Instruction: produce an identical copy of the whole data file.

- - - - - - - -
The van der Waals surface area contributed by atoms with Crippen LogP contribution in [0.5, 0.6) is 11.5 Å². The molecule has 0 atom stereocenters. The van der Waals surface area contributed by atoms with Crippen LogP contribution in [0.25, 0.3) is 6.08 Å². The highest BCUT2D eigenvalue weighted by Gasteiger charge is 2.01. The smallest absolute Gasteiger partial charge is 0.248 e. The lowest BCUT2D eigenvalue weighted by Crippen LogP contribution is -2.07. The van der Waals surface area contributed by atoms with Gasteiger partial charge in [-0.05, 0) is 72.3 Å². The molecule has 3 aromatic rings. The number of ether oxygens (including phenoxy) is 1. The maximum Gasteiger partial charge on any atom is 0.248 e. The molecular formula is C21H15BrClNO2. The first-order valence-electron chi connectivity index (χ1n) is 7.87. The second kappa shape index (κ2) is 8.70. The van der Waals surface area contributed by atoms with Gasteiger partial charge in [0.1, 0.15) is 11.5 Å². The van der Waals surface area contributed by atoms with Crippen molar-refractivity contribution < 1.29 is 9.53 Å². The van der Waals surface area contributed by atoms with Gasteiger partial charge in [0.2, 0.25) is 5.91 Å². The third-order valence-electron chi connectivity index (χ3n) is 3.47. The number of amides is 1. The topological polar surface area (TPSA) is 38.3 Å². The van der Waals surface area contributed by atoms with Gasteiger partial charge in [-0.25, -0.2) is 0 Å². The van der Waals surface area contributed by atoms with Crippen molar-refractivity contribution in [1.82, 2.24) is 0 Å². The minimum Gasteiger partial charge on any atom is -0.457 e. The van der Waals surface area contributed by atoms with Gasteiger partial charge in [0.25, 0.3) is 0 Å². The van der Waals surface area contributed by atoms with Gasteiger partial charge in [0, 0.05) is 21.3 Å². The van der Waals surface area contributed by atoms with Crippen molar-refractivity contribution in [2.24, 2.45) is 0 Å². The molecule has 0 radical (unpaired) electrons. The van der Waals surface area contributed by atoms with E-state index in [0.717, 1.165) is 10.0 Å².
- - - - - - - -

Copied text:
The van der Waals surface area contributed by atoms with Crippen LogP contribution in [0.5, 0.6) is 11.5 Å². The molecule has 0 atom stereocenters. The van der Waals surface area contributed by atoms with Crippen LogP contribution in [0.25, 0.3) is 6.08 Å². The highest BCUT2D eigenvalue weighted by Gasteiger charge is 2.01. The smallest absolute Gasteiger partial charge is 0.248 e. The lowest BCUT2D eigenvalue weighted by Crippen LogP contribution is -2.07. The van der Waals surface area contributed by atoms with Gasteiger partial charge in [-0.05, 0) is 72.3 Å². The molecule has 3 aromatic rings. The number of ether oxygens (including phenoxy) is 1. The maximum Gasteiger partial charge on any atom is 0.248 e. The molecular formula is C21H15BrClNO2. The first-order valence-electron chi connectivity index (χ1n) is 7.87. The second kappa shape index (κ2) is 8.70. The van der Waals surface area contributed by atoms with Gasteiger partial charge in [0.1, 0.15) is 11.5 Å². The van der Waals surface area contributed by atoms with Crippen molar-refractivity contribution < 1.29 is 9.53 Å². The van der Waals surface area contributed by atoms with Gasteiger partial charge in [0.2, 0.25) is 5.91 Å². The third-order valence-electron chi connectivity index (χ3n) is 3.47. The number of amides is 1. The topological polar surface area (TPSA) is 38.3 Å². The van der Waals surface area contributed by atoms with Gasteiger partial charge in [-0.25, -0.2) is 0 Å². The van der Waals surface area contributed by atoms with Crippen molar-refractivity contribution in [1.82, 2.24) is 0 Å². The minimum Gasteiger partial charge on any atom is -0.457 e. The van der Waals surface area contributed by atoms with Gasteiger partial charge in [0.25, 0.3) is 0 Å². The van der Waals surface area contributed by atoms with Gasteiger partial charge in [0, 0.05) is 21.3 Å². The van der Waals surface area contributed by atoms with Crippen molar-refractivity contribution in [2.24, 2.45) is 0 Å². The molecule has 0 radical (unpaired) electrons. The van der Waals surface area contributed by atoms with E-state index in [0.717, 1.165) is 10.0 Å².